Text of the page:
See how much futher it willl move, and whether or not THAT gives you full disengagement, allowing you to shift gears without grinding synchros, etc.

    At this point it may be necessary to START the engine and disengage the clutch with yoru tools, and SEE if it will shifti nto gear without grinding.

    Try real hard not to drive off the lift or run your assistant over. Please.

    If it will, either slave cylinder bore too large, different mounting boss height, master cylinder bore too small, etc. The usual fix is to construct a longer, or adjustable rod.

    If moving it by hand, requires more than 1/2" additional travel, (like 3/4 or 1") you probably have mismatched clutch parts, something installed backwards, worn parts, incorrect parts, different bore cylinder, shallower throwout bearing, whatever. Something ain't right and just stabbing a longer rod is probalby NOT the right answer for you.

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    Last edited by Wade Nelson; 12-31-2012 at 05:07 PM.

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    You may try to eliminate the easy solutions first. What you haven't said is when you put your clutch back together. If it's been awhile your clutch plate may be rust frozen to the fly wheel. Looks like you are in Vancouver, which has a moist climate.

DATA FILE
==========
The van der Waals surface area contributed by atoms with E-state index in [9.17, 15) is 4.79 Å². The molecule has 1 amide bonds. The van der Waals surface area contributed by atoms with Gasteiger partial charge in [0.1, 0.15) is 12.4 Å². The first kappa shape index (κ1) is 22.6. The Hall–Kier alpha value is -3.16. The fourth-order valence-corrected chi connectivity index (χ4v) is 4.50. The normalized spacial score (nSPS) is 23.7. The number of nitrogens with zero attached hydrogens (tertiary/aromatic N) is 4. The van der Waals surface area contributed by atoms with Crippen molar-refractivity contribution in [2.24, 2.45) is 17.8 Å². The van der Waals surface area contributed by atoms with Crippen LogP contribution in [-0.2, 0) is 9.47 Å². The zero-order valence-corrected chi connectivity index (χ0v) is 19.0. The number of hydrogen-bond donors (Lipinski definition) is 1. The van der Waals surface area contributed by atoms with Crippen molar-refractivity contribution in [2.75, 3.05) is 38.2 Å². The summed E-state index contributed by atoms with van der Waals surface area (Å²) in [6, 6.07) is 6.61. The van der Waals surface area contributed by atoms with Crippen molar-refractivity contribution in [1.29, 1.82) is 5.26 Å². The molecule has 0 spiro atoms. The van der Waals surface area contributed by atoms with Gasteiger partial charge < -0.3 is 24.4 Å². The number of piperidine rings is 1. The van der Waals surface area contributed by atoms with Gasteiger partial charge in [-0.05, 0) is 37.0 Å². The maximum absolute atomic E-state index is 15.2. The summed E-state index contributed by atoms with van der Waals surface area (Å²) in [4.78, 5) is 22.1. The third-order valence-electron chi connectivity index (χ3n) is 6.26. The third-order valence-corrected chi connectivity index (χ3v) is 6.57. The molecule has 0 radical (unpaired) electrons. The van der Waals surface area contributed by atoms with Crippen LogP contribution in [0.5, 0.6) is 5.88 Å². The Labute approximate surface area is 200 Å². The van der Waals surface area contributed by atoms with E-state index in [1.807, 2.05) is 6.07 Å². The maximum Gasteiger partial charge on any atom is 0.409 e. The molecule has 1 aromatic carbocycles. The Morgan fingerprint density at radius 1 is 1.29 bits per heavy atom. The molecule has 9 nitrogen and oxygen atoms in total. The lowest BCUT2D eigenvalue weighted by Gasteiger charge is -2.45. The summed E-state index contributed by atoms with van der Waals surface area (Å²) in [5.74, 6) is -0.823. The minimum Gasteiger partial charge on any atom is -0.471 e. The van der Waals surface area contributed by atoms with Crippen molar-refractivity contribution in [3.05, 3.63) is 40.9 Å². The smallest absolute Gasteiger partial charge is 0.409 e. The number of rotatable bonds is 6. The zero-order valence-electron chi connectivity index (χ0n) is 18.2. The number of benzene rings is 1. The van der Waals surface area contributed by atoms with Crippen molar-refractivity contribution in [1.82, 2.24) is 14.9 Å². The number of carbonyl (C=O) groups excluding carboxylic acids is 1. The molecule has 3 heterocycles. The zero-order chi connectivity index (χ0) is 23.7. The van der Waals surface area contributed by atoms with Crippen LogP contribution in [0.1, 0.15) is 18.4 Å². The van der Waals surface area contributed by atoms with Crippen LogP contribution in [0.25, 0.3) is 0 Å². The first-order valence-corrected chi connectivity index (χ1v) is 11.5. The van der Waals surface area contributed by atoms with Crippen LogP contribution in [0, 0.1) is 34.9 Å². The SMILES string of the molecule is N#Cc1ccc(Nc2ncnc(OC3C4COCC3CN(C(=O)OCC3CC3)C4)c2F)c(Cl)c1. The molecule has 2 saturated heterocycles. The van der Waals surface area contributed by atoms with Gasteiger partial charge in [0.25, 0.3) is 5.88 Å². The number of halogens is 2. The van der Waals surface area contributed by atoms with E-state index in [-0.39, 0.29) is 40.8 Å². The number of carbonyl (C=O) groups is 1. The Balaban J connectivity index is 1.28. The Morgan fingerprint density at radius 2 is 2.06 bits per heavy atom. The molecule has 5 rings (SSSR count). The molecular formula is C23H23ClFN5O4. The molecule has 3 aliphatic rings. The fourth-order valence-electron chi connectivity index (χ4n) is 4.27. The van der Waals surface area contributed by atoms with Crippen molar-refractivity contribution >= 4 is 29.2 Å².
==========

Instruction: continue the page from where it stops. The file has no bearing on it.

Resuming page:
I had a similar issue which lead to a replacement of clutch master and slaves, only to find out that didn't fix the issue.

    what we had to to rock the car back and forth, in neutral, and in gear with the clutch out. It took two guys to get enough movement. After about 10 minutes of this, we heard a "clunk" and everything went back to normal.

    Good Luck.
    Last edited by auzziez; 01-01-2013 at 08:39 AM. Reason: spelling
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    2 quick points; the car was assembled over the fall at the end of a lenghtly body restoration. It has not been out of the shop and is on a lift. I know the clutch isn't engaging all the way as when I crank the car with the clutch engaged I can feel the starter motor slightly rock the car. Further if I roll the car in gear, with the clutch engaged, there is resistance compared to rolling it in neutral, plus gear noise. When I first bled the clutch I could not turn the car over with it in gear and the clutch engaged as it would move the car forward. So that led me to believe there is air trapped, which has imporved but obviously the fork is not moving forward enough yet. The bore on the slave seems to fit the fork perfectly. I'm going to get a helper to be in the car while it is in the air to see how much more the fork should be moving forward. Thanks to all.

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    I was able to measure the throw on the fork and I have 5/8's, not the 3/4" called for in the FSM. The other note is the slave piston is what I would call sloppy at rest, in that it sits rather dead and doesn't really make contact with the fork until the pedal is moved...is this correct? I'm leaning towards ordering a new slave and seeing how that goes. Thanks agian for reading and offering comments.

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    Tackled this further last night, no doubt the transmission has to come down. No way will it engage with the motor running so something is not right. Either the fork isn't in the guide slots or the throw out bearing is off sized compared to the new Nissan disk / pressure plate.